Over and over I'm seeing press about the increasing demand for software developers, data analysts and IT professionals generally. The Bureau of Labor Statistics rates Network Systems and Data Analysts as the second fastest growing U.S. profession. The Bureau also expects that the number of software developers is, by necessity, to grow from over a half million to almost 700K. If the government says it, it must be true, right?
In my experience, I can say that demand to fill openings has clearly increased in the past few months. Certainly, the dam hasn't burst yet, and I'm sure many would question the government's optimism. But when you think about the initiatives that are being targeted and funded by the government—especially the health care IT initiative—the future does look rosier for IT workers.
Per a recent Computerworld article, programmers and experienced IT project managers will be the two most in-demand skills in the next year, with tech support and networking also ranking highly. Our recent experience validates that projection, but more heavily on the programmer side of the equation than the project manager side. That may be unique to southeast Michigan's circumstances.
But who is going to fill these jobs? Will there be enough trained and qualified workers in the workforce? Will they have to come off the golf courses and out of retirement?
Why haven't more young people come into the profession? Recently, a community college administrator lamented to me that he was seeing people who were well-qualified for a high paying IT career, instead enthusiastically embracing an education and life in the food industry (famous for long hours, hard work and relatively low pay). The food industry certainly is glamorized on cable TV, perhaps leading one to believe that it is all joy to reach the level of success of the top chefs and cable Food Channel hosts. Maybe that's what we need to attract bigger numbers into IT—more glamour.
It is true that college enrollments in computer related courses are on the increase. Check out this article from earlier this year. A dean from a prominent university is quoted in the article as saying the college successfully placed 87% of its information technology graduates the previous year. The article also quotes another university source stating that the average starting salary for its computer science graduates is a healthy $72,000.
Certainly, starting salary is modified by industry. However, with demand for computer science grads from the financial/insurance sector as well as defense, the promise of high compensation is a good reason for considering this profession again. High compensation is a great way to make an IT career more glamorous.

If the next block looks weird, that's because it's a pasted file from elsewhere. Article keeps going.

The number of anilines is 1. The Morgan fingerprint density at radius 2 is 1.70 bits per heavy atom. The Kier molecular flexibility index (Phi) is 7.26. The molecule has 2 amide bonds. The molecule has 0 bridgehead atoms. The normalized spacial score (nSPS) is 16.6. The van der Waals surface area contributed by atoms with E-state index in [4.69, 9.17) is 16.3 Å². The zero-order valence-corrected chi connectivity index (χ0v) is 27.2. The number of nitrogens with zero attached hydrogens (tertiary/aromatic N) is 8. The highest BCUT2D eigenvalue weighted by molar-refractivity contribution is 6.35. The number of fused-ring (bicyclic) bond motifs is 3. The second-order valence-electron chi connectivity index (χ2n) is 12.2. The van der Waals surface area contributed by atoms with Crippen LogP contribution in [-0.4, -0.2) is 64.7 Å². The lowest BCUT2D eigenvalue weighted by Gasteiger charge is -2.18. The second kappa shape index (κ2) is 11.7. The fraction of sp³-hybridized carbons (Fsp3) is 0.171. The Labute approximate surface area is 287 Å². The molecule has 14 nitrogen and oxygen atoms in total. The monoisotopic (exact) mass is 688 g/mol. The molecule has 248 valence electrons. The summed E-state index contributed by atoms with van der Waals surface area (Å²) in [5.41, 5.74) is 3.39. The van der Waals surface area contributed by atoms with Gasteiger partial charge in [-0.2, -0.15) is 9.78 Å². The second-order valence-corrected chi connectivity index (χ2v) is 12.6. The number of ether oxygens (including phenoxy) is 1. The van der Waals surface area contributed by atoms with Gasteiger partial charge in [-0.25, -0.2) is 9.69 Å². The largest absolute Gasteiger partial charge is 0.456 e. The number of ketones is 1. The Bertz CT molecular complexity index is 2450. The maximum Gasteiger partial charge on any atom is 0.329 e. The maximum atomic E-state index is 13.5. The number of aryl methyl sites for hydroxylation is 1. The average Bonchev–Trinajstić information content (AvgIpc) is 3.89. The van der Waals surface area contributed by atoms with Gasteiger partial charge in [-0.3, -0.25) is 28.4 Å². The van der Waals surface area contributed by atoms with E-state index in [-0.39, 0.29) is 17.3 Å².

Some companies have the idea that qualified IT professionals are in abundance and that they can offer a lower salary to a candidate due to "the recession." This strategy might work for short term hiring but it cannot succeed for much longer—per industry reports, the better IT talent is finding work at a relatively high compensation level, and the lower paying employer risks losing its best technical employees to competitors.
A company can sometimes save on its salary budget by hiring an experienced IT worker who isn't necessarily The Ideal Candidate, but who has the experience, ability and willingness to learn and use new skills. Such a candidate may sacrifice salary for a career enhancement opportunity. We have seen this hiring strategy work for our customers that use it.
What about offshoring threatening IT jobs in the US? I've read plenty of reports that college enrollment dropped when offshoring seemed to become more in vogue starting in the 1990s as an apparent cost-saving measure for US firms. Many qualified college students apparently steered clear of a profession that was being promoted as disappearing overseas. During the past few years, US firms have learned that offshoring requires a definite management and facilities commitment that far exceeds the financial and management capacities of many firms. That fact, combined with some well-publicized offshoring failures, makes it clear that the US market will support an increase in new computer science grads, even if it isn't at pre dot-com-bust levels.
Do you need a computer science or engineering degree to make it in the profession, or can "equivalent work experience" still suffice? How valuable are certifications? I'd answer both questions by saying that the most valuable experience in the industry, above and beyond one's ability to understand and effectively apply programming languages, is the ability to integrate software components. With Open Source software so prevalent now in almost every development environment, the ability to make diverse technologies play nice can be the make-break in the success of a career.
Agile programming and testing skills are appearing in more job descriptions, with the perception that agile methodologies will results in faster deliverables and lower development costs. All well and good. However, the challenge for employers is finding employment candidates that actually have experience in an agile environment. The rate of real agile adoption is still low enough that actual job experience is rare indeed.
A vital point for computer professionals who are seeking employment to understand is that companies are almost universally seeking technical employees who can 1) understand the company's business and 2) who can communicate technical concepts to nontechnical people both inside the company and its customers. The days are numbered for the isolated "head down" developer. In the spirit of more "bang for the buck," IT candidates are more and more evaluated for their communication skills and business knowledge. And since we live in a global economy, it also helps candidates to have a global view.